Pete Spiliakos calls our attention to Paul Waldman's uncompromising ideas about a health care compromise. Writing for The American Prospect's blog, Waldman rejected the idea that Democrats should even consider anything beyond token concessions to get some Republican votes for a health care reform bill.
"Democrats are the ones in charge," writes Waldman. "They won the last election. The starting presumption ought to be that they have a right to implement their agenda. If there's compromising to be done, Republicans ought to be doing most of it. After all, they're the minority, not the majority. They're the ones who lost the last election. Why is that so hard to understand?"
Well, there are at least two reasons for the world's stubborn refusal to see what's screamingly obvious to Waldman. One of them is noted by Ross Douthat of the New York Times. Waldman, he says, is writing as though the political situation in February 2010 is indistinguishable from the one in February 2009. It isn't. Barack Obama's approval ratings have dropped below 50%, Republicans have won big victories in the blue states of New Jersey and Massachusetts, and public opinion polls show the Democrats' health care proposal has more opponents than supporters. All of these signs argue the mid-term elections are going to be unpleasant for the Democrats. It's easy for writers to tell politicians to ignore the next election and think only about the mandate conferred by the last one. The problem is that the sort of politicians who take that advice either don't get elected to Congress, or don't stay very long once they arrive.
The second problem is Waldman's magazine had a less sweeping view on the prerogatives of the majority in the ancient days of 2005. In 2004 a Republican president won a second term; Republicans gained three seats in the House of Representatives, securing a 232-202 majority; and four seats in the Senate, where the GOP held a 55-45 majority. I don't recall lots of liberal journalists looking at those numbers five years ago and saying that if there are any compromises to be made, Democrats ought to be the ones making them.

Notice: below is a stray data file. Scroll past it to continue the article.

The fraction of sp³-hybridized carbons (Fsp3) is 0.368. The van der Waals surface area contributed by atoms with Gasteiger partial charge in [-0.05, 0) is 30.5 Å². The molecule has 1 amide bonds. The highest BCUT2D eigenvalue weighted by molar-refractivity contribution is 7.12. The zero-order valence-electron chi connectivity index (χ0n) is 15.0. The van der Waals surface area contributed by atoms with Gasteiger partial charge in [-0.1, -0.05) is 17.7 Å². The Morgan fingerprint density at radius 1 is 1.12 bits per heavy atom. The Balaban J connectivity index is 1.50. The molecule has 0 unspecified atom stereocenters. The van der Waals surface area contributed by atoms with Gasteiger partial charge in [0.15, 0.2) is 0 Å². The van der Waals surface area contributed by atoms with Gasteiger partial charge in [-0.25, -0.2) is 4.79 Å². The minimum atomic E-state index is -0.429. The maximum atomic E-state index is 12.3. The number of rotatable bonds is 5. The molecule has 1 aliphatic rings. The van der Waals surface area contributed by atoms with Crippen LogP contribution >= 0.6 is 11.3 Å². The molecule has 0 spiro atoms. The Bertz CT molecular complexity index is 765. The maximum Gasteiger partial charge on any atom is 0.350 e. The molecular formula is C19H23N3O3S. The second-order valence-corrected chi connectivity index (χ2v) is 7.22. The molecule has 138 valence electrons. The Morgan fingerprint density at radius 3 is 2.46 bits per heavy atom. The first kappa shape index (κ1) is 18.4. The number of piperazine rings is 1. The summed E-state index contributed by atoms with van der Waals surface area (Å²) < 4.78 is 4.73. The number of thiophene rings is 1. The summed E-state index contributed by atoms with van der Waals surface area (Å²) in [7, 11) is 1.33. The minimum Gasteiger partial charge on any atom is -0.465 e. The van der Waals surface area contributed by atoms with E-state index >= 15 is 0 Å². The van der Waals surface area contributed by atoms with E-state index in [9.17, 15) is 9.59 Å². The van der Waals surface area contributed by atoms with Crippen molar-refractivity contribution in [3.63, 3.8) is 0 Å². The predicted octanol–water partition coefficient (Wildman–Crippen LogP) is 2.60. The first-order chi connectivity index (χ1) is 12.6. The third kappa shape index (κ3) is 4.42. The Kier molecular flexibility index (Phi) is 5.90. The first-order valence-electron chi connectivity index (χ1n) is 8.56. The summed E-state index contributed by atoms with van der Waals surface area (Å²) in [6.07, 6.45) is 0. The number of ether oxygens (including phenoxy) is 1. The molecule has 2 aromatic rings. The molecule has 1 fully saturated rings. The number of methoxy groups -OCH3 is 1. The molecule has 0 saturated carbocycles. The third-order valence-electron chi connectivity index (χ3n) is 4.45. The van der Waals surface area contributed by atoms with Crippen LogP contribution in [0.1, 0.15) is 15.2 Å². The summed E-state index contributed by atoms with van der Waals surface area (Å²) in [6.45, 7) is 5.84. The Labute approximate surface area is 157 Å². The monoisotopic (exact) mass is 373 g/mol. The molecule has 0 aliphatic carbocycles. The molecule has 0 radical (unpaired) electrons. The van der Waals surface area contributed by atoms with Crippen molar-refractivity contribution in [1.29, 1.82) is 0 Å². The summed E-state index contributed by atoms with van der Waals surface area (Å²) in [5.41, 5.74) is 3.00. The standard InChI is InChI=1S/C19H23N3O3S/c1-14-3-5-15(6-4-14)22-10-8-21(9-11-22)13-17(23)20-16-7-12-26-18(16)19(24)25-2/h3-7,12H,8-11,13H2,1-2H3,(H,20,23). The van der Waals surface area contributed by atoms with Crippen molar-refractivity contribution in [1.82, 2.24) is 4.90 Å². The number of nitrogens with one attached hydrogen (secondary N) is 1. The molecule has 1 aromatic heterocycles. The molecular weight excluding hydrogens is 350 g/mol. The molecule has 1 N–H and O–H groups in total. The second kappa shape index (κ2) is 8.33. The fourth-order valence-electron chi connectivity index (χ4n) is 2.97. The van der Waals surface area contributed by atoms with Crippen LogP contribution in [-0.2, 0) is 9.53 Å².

Instead, the American Prospect was applauding the evidence that Senate Democrats have "already been very impressive in using their leverage to make points and cause a little mischief when the opportunity arises," and that they discovered this capacity because they "resisted the myth that 'obstructionism' is politically deadly and to be avoided." When some Capitol Hill Democrats did indicate they might look for a compromise on Pres. Bush's Social Security reforms, the Prospect was contemptuous: "Democrats are winning this fight, and should accept nothing less than surrender."
In February 2010 Republicans believe that the Democratic approach to health care reform is fundamentally flawed as a matter of policy, and unalterably disliked by a majority of the people as a fact of politics. They believe, in other words, that they are winning this fight and should accept nothing less than surrender. Why is that so hard to understand?